Hillbilly-Music.com—The People. The Music. The History.
Goldie Hill
Born:  January 11, 1933
Died:  February 24, 2005
KWKH Louisiana Hayride
WSM Grand Ole Opry
KWKH Shreveport, LA
WSM Nashville, TN

About The Artist

Goldie Hill - Circa 1955 Argolda Voncile "Goldie" Hill was the principal rival to Kitty Wells as the leading girl country singer of the early 1950s.

As a solo vocalist she recorded numerous "answer" songs, most notably "I Let the Stars Get in My Eyes." Along the way, she was nicknamed the "Golden Hillbilly." Later, she also had hit duets with Justin Tubb.

She married country star Carl Smith in September 1957. She virtually stopped touring at that point in her career. She continued recording for another decade.

Goldie hailed from Karnes County, Texas, and had brothers who played country music.

She became the female vocalist with Webb Pierce's band where her brother Tommy was part of Webb's Wondering Boys.

Her own venture into country music came as a vocalist joining the Louisiana Hayride in 1952 and soon afterward signing with Decca.

The Early Years

Perhaps she picked the right time to visit Nashville. In July of 1952, Goldie and her mother traveled to Nashville to watch her brother, Tommy, do a recording session with Decca. During a break in the session, Goldie picked up a guitar and started singing a song. Paul Cohen of Decca happened to hear her and before you know it, contracts created, conferences held, phone calls made. Decca signed her.

She learned the guitar and started singing at an early age. She did occasional personal appearances with her brother. Then Webb Pierce made an appearance in San Antonio and she made the decision to make a go of music. She became known as the "Golden Hillbilly." At the age of 20, she had a release on Decca and was a regular on the KWKH Louisiana Hayride in Shreveport, LA.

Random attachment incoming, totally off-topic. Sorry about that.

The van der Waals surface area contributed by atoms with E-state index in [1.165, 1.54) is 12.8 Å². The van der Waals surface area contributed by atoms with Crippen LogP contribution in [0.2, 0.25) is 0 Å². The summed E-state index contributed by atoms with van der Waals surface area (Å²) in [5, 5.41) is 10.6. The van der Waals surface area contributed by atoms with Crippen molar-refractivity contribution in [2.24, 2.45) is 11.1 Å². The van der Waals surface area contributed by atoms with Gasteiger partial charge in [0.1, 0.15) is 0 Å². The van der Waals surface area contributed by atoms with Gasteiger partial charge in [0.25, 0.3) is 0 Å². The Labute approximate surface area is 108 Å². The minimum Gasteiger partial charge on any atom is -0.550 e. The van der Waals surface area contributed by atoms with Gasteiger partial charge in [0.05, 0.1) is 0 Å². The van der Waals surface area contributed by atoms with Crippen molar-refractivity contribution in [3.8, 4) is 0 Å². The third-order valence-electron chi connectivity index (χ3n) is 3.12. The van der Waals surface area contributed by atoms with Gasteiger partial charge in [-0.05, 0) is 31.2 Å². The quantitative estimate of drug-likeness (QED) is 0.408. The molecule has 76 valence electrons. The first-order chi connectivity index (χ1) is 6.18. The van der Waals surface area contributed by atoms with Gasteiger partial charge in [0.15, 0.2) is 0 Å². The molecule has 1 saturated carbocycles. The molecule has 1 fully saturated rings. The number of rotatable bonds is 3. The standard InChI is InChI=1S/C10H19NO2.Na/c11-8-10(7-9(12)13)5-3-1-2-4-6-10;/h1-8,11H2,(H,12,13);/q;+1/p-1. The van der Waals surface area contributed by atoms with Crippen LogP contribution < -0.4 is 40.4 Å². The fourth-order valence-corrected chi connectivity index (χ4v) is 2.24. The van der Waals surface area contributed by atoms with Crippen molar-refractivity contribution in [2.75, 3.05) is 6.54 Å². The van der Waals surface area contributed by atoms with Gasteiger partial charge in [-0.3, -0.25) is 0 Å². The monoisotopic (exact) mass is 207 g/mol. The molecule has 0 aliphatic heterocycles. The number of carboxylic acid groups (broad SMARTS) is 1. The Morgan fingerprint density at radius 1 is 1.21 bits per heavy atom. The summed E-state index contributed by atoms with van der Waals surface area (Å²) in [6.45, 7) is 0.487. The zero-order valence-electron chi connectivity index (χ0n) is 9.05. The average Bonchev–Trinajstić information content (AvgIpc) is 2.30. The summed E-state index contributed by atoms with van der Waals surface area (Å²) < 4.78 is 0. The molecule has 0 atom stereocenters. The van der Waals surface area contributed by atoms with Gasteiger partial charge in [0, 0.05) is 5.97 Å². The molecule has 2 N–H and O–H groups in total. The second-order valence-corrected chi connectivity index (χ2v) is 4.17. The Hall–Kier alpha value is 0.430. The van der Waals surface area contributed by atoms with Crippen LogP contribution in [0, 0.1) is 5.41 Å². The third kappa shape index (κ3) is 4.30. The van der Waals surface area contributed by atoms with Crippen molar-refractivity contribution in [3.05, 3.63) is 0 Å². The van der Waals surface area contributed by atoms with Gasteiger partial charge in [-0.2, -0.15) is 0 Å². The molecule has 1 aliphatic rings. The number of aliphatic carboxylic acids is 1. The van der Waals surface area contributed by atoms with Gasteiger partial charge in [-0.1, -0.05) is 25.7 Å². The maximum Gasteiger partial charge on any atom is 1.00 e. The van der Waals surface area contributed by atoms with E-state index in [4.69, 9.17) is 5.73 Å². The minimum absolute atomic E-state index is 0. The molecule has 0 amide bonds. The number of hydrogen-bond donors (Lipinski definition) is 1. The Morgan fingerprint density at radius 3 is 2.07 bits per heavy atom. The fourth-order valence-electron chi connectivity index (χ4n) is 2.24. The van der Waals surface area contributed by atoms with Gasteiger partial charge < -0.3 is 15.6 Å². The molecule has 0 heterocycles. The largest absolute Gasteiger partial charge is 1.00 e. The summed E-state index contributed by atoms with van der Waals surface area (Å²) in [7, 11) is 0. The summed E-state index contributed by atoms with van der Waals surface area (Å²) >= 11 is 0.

Early on folks seemed to notice her in Music City. She was doing a photo session at a Nashville hotel suite. The photographer was moving around the room trying to find the angle he wanted of Goldie strumming her guitar and singing. The story goes that a voice in the background said, tired of waiting, "Go ahead and take it; she looks good from ANY angle."

Hoedown Magazine published the result of a poll taken of 500 country and western disc jockeys in various categories. Goldie Hill finished in the No. 3 spot, behind Kitty Wells and Jean Shepard. In January of 1955, Country Song Roundup listed her as the No. 2 Female Singer behind Kitty Wells. In 1956, Country Song Roundup listed the winners in its "Jimmie Rodgers Achivement Award" poll. She was No. 3; again behind Kitty Wells and Jean Shepard.

Her first release "Don't Send Me No More Roses" b/w "I Talk to My Heart" was an answer to Ray Price's song. The first hit attracted little attention but warranted more releases. But give her time; she was only 19 years old then. Her next release "I Let The Stars Get in My Eyes" b/w "Waiting for a Letter" became a number one hit.

Goldie also had duet hits with Justin Tubb with "Looking Back to See" and "Sure Fire Kisses." She also did well in "Are You Mine," a duet with Red Sovine. After that, the hits stopped, but she continued recording for Decca until 1964. She remained a popular figure on the Opry. Goldie's songs from the early sixties tended to be oriented toward the LP market.

Promo Ad - Webb Pierce - Southern Valley Boys - Tommy Hill - Goldie Hill - College Inn Skateland - Corsicana, TX - January 1952
Promo Ad - Dessau Hall - Goldie Hill -  Tommy Hill - Texas Hillbillies - Austin, TX - December 1952